I’ve spoken before about some of my favourite RIPT exercises. This morning, I added a new one to my list. Now you need to know that I was basically a walking zombie for the first half-hour of today’s class. I’m a bit knackered (some lingering aftershocks from Week 04, I guess), and it took me a while to get out of Neutral this morning.

Fortunately, Neil – who was one of the coaches who did my pre-#MHStaffChallenge assessment; and who is one of my favourite RIPT coaches – had something special planned for the final section of the class. We’d done the heavy lifting, and we’d done the METCON (huge fun, as always)… and all that was left was the final burn.

So out came the Battle Ropes.

Battle Ropes are pretty potent. They’re high-intensity and low-impact. They build muscle and burn kilojoules. And they make a heck of a noise, while making you feel like you’re winning a mighty, Ben-Hur-like chariot race.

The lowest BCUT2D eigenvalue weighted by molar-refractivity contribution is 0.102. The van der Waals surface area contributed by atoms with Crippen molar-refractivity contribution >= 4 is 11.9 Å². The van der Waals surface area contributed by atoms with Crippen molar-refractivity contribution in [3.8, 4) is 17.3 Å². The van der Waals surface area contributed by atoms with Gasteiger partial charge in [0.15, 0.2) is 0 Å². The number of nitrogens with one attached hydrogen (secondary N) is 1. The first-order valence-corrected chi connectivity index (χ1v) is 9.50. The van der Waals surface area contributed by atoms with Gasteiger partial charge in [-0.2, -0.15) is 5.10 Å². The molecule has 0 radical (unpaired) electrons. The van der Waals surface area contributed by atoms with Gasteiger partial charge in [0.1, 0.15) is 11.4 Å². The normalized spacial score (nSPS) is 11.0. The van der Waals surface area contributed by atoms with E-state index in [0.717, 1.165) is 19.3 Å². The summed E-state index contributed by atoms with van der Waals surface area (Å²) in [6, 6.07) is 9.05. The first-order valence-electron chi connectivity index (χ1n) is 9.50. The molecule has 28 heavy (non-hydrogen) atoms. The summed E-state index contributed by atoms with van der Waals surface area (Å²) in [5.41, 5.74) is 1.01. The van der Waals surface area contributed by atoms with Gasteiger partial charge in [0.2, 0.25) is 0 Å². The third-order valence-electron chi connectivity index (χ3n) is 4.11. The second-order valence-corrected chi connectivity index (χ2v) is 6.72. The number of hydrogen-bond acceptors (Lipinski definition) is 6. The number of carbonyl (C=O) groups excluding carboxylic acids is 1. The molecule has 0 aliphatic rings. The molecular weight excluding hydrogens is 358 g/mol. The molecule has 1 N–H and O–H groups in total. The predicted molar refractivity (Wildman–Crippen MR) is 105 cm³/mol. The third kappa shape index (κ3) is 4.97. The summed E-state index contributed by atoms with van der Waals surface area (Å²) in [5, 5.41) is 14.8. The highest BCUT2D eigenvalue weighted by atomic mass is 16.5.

Neil had the class partner up into pairs, and while one partner did Battle Rope Waves, the other partner would hold the ropes at the other end. For added, RIPT-level difficulty, we had to do squat lunges, alternating our legs for each flick.

In the Men’s Health Beginners Guide to Battle Ropes, our experts suggest doing Battle Rope Waves (while alternating arms) for “1 to 20 minutes”. In our RIPT class, we did reps of 10 (5 per leg), 8, 6, 4 and 2. You could do it solo, using two ends of the same rope, but doing it in pairs added a handy extra element: active rest.

Yup, there’s something uniquely “active” about trying to hold onto two Battle Ropes while some dude whips the living daylights out of them at the other end.

Try it next time you’re in the gym.

 

 

* Main image borrowed under Creative Commons from Flickr user (“usr”?) David Wagner. Thanks, David! I would have used my own cellphone camera (as I usually do), but I got some snarky comments the other day about “blurry and out of focus pictures of the RIPT gym” from this guy, who is a nice bloke but who obviously doesn’t realise that, at 6:30am, “blurry” and “out of focus” is pretty much how I experience the world around me.